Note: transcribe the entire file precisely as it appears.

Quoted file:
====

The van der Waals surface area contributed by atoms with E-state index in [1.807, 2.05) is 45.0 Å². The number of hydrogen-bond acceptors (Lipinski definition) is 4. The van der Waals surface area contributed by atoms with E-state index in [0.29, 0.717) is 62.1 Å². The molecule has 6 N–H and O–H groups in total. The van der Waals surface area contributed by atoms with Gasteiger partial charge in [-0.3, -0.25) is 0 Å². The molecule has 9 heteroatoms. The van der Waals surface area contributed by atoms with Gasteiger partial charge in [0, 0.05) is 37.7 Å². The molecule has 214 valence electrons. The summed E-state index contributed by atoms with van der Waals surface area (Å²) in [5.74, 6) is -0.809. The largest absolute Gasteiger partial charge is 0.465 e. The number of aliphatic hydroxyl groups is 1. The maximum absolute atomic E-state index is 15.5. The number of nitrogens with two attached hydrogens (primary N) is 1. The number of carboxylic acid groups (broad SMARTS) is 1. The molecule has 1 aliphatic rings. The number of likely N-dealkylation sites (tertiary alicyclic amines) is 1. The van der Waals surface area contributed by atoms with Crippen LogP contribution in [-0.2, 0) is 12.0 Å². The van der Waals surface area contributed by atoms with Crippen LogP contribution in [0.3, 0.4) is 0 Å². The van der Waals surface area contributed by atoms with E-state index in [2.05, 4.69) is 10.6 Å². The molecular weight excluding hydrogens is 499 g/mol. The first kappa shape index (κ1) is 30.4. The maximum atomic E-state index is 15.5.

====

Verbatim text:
The van der Waals surface area contributed by atoms with E-state index in [1.807, 2.05) is 45.0 Å². The number of hydrogen-bond acceptors (Lipinski definition) is 4. The van der Waals surface area contributed by atoms with E-state index in [0.29, 0.717) is 62.1 Å². The molecule has 6 N–H and O–H groups in total. The van der Waals surface area contributed by atoms with Gasteiger partial charge in [-0.3, -0.25) is 0 Å². The molecule has 9 heteroatoms. The van der Waals surface area contributed by atoms with Gasteiger partial charge in [0, 0.05) is 37.7 Å². The molecule has 214 valence electrons. The summed E-state index contributed by atoms with van der Waals surface area (Å²) in [5.74, 6) is -0.809. The largest absolute Gasteiger partial charge is 0.465 e. The number of aliphatic hydroxyl groups is 1. The maximum absolute atomic E-state index is 15.5. The number of nitrogens with two attached hydrogens (primary N) is 1. The number of carboxylic acid groups (broad SMARTS) is 1. The molecule has 1 aliphatic rings. The number of likely N-dealkylation sites (tertiary alicyclic amines) is 1. The van der Waals surface area contributed by atoms with Crippen LogP contribution in [-0.2, 0) is 12.0 Å². The van der Waals surface area contributed by atoms with Crippen LogP contribution in [0.3, 0.4) is 0 Å². The van der Waals surface area contributed by atoms with E-state index in [2.05, 4.69) is 10.6 Å². The molecular weight excluding hydrogens is 499 g/mol. The first kappa shape index (κ1) is 30.4. The maximum atomic E-state index is 15.5.